That applied equally to the present case. Mr Monty QC's order did not apply a new sanction different from the strike-out sanction imposed by Rose J. It granted conditional relief from that sanction, but the original sanction was activated when the defendants failed to comply with those conditions. There was no relevant difference between a refusal to grant relief and a decision to grant relief on conditions which have not been fulfilled.

Accordingly, Simon J could not entertain the second application for relief unless there had been a material change of circumstances since Mr Monty QC's order was made. No such change of circumstances had been established. 

Late costs budgets

Lakhani v Mahmud [2017] EWHC 1713 (Ch) is another example of the courts imposing the so-called "Mitchell" sanction for filing a costs budget late, namely that (under CPR 3.14) the party is treated as having filed a budget limited to court fees. It acts as a reminder that where the rules require a budget (or anything else) to be filed a certain number of days before a hearing, this should be "clear" days, meaning that the first and last day of the time period are excluded from the calculation. This means that the deadline may well be a day earlier than it first seems.

The decision also shows that in some cases it may be better for a party to accept there has been a breach and make a prompt application for relief, rather than seeking to argue (on weak grounds) that there has in fact been compliance. It also shows that in most cases it will be difficult to appeal successfully against a first instance judge's decision as to whether relief should be granted.


In the present case, the parties were required to file and serve their costs budgets 21 days before the costs and case management conference (CCMC) scheduled for 10 January 2017. The claimants served their budget on 19 December 2016, the correct day. The defendants' budget was filed a day late, on 20 December (being 21 calendar days before the deadline, but not 21 "clear days" as the rules require).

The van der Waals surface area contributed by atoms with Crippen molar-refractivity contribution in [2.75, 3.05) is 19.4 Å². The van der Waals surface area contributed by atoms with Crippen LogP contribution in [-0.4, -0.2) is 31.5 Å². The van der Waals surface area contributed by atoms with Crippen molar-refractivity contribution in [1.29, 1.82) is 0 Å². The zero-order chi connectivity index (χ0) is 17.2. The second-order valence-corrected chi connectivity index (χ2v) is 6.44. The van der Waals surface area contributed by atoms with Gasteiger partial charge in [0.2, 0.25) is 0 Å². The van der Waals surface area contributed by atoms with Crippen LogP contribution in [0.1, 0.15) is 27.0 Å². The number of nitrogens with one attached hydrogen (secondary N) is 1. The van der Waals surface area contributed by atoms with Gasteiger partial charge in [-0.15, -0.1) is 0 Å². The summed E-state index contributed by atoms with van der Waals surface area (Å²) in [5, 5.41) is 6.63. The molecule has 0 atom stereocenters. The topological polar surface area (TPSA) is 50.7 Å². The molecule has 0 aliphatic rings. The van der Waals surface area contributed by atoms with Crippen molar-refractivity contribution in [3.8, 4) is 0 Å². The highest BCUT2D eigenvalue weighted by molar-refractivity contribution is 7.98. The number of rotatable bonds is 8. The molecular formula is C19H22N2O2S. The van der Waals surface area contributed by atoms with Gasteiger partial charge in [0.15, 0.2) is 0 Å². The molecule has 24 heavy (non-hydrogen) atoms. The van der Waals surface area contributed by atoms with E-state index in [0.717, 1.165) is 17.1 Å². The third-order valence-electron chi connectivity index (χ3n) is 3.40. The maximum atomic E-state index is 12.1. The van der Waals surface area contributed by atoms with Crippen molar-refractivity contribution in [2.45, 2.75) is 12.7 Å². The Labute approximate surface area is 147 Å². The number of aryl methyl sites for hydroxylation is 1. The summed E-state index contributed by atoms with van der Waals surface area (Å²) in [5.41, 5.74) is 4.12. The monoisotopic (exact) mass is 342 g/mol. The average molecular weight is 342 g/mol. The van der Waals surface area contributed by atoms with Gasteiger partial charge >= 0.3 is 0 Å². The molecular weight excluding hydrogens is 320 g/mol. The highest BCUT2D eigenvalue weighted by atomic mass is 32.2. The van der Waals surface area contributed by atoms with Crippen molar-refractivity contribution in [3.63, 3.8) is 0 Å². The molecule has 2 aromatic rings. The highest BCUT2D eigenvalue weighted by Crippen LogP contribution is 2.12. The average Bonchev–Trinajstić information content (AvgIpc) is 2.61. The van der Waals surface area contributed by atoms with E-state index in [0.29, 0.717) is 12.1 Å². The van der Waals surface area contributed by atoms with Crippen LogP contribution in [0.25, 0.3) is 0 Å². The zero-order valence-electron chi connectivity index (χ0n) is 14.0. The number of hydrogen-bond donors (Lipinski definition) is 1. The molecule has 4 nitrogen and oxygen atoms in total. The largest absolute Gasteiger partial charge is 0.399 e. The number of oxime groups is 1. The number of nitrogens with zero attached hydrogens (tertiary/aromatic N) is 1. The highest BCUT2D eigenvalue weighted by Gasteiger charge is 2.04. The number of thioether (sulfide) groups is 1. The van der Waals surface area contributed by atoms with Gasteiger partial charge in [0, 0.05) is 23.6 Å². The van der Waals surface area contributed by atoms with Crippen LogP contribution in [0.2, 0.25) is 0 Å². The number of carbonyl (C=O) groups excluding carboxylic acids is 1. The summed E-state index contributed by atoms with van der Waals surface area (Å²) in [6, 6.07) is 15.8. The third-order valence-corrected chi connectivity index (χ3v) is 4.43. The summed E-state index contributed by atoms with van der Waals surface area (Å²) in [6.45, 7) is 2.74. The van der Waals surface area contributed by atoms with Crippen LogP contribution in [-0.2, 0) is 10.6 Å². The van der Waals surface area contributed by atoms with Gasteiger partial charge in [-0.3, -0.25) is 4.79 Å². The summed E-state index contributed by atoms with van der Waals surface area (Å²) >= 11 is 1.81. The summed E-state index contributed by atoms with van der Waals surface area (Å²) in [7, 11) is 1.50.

The defendants initially argued in correspondence that the budget was in time, but ultimately accepted that it was not. They did not make an application for relief from sanctions until just before the CCMC. The circuit judge refused the application and the defendants appealed.

In considering an application for relief from sanctions, the court will apply the three-stage test set out in Denton, namely: (i) the seriousness and significance of the breach; (ii) whether there was good reason for the breach; and (iii) all the circumstances of the case, giving particular weight to the two factors set out in CPR 3.9(1), ie (a) the need for litigation to be conducted efficiently and at proportionate cost and (b) the need to enforce compliance with rules, practice directions and orders.


The court (Mr Daniel Alexander QC sitting as a deputy High Court judge) dismissed the appeal. He noted that it was common ground that the appeal was a review not a rehearing and the court should not interfere with a case management decision of this kind unless satisfied the judgment was plainly wrong and fell outside the generous ambit of the trial judge's discretion.

The court rejected the contention that the circuit judge had erred in assessing the seriousness of the breach. He noted that other judges might have taken a different approach, and this was in his view "on the borderline" of sufficient seriousness to warrant refusal of relief, but the court could not properly interfere with the circuit judge's decision on this point.